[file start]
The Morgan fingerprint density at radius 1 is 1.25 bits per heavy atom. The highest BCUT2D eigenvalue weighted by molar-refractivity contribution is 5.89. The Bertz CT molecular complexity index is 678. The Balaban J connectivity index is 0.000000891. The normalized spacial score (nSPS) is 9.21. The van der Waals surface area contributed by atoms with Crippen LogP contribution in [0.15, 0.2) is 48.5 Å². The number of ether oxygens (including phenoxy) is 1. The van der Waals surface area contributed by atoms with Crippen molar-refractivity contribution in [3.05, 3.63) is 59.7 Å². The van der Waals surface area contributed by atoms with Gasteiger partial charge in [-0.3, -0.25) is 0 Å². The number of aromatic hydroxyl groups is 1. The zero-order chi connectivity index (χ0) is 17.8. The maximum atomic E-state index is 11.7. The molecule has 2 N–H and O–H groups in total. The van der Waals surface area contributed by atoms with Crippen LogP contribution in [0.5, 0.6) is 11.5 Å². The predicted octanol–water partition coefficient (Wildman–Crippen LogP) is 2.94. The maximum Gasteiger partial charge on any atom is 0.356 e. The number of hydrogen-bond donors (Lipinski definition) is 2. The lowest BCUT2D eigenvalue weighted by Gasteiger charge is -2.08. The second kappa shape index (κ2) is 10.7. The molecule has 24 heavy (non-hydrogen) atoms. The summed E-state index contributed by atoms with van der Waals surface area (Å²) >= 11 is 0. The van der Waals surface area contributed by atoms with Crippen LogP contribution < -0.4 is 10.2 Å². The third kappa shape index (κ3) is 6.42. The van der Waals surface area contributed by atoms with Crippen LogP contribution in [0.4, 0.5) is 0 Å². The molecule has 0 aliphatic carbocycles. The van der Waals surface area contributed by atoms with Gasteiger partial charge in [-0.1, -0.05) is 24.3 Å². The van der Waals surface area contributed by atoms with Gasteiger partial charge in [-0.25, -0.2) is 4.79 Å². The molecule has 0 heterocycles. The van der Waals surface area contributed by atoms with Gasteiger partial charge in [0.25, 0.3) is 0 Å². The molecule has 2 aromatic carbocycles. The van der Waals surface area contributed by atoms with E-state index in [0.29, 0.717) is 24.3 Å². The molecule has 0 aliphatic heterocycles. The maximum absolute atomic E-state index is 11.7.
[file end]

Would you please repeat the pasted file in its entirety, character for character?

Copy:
The Morgan fingerprint density at radius 1 is 1.25 bits per heavy atom. The highest BCUT2D eigenvalue weighted by molar-refractivity contribution is 5.89. The Bertz CT molecular complexity index is 678. The Balaban J connectivity index is 0.000000891. The normalized spacial score (nSPS) is 9.21. The van der Waals surface area contributed by atoms with Crippen LogP contribution in [0.15, 0.2) is 48.5 Å². The number of ether oxygens (including phenoxy) is 1. The van der Waals surface area contributed by atoms with Crippen molar-refractivity contribution in [3.05, 3.63) is 59.7 Å². The van der Waals surface area contributed by atoms with Gasteiger partial charge in [-0.3, -0.25) is 0 Å². The number of aromatic hydroxyl groups is 1. The zero-order chi connectivity index (χ0) is 17.8. The maximum atomic E-state index is 11.7. The molecule has 2 N–H and O–H groups in total. The van der Waals surface area contributed by atoms with Crippen LogP contribution in [0.5, 0.6) is 11.5 Å². The predicted octanol–water partition coefficient (Wildman–Crippen LogP) is 2.94. The maximum Gasteiger partial charge on any atom is 0.356 e. The number of hydrogen-bond donors (Lipinski definition) is 2. The lowest BCUT2D eigenvalue weighted by Gasteiger charge is -2.08. The second kappa shape index (κ2) is 10.7. The molecule has 24 heavy (non-hydrogen) atoms. The summed E-state index contributed by atoms with van der Waals surface area (Å²) >= 11 is 0. The van der Waals surface area contributed by atoms with Crippen LogP contribution < -0.4 is 10.2 Å². The third kappa shape index (κ3) is 6.42. The van der Waals surface area contributed by atoms with Crippen LogP contribution in [0.4, 0.5) is 0 Å². The molecule has 0 aliphatic carbocycles. The van der Waals surface area contributed by atoms with Gasteiger partial charge in [-0.1, -0.05) is 24.3 Å². The van der Waals surface area contributed by atoms with Gasteiger partial charge in [-0.25, -0.2) is 4.79 Å². The molecule has 0 heterocycles. The van der Waals surface area contributed by atoms with Gasteiger partial charge in [0.25, 0.3) is 0 Å². The molecule has 2 aromatic carbocycles. The van der Waals surface area contributed by atoms with E-state index in [0.29, 0.717) is 24.3 Å². The molecule has 0 aliphatic heterocycles. The maximum absolute atomic E-state index is 11.7.